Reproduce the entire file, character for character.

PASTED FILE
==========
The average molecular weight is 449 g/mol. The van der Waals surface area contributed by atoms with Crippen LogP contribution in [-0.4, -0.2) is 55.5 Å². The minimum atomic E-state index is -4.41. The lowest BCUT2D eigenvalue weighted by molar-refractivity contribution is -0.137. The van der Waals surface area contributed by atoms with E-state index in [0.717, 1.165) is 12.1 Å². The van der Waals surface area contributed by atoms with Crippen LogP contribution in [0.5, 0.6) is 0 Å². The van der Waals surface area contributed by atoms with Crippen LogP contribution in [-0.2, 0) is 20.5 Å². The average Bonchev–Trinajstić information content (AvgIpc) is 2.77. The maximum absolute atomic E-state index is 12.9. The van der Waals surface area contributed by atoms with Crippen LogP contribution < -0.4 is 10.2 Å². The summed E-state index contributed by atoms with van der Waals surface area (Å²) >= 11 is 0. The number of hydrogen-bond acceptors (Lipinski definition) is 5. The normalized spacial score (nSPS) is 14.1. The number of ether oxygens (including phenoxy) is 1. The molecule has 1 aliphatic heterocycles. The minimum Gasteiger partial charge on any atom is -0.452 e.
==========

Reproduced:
The average molecular weight is 449 g/mol. The van der Waals surface area contributed by atoms with Crippen LogP contribution in [-0.4, -0.2) is 55.5 Å². The minimum atomic E-state index is -4.41. The lowest BCUT2D eigenvalue weighted by molar-refractivity contribution is -0.137. The van der Waals surface area contributed by atoms with E-state index in [0.717, 1.165) is 12.1 Å². The van der Waals surface area contributed by atoms with Crippen LogP contribution in [0.5, 0.6) is 0 Å². The van der Waals surface area contributed by atoms with Crippen LogP contribution in [-0.2, 0) is 20.5 Å². The average Bonchev–Trinajstić information content (AvgIpc) is 2.77. The maximum absolute atomic E-state index is 12.9. The van der Waals surface area contributed by atoms with Crippen LogP contribution < -0.4 is 10.2 Å². The summed E-state index contributed by atoms with van der Waals surface area (Å²) >= 11 is 0. The number of hydrogen-bond acceptors (Lipinski definition) is 5. The normalized spacial score (nSPS) is 14.1. The number of ether oxygens (including phenoxy) is 1. The molecule has 1 aliphatic heterocycles. The minimum Gasteiger partial charge on any atom is -0.452 e.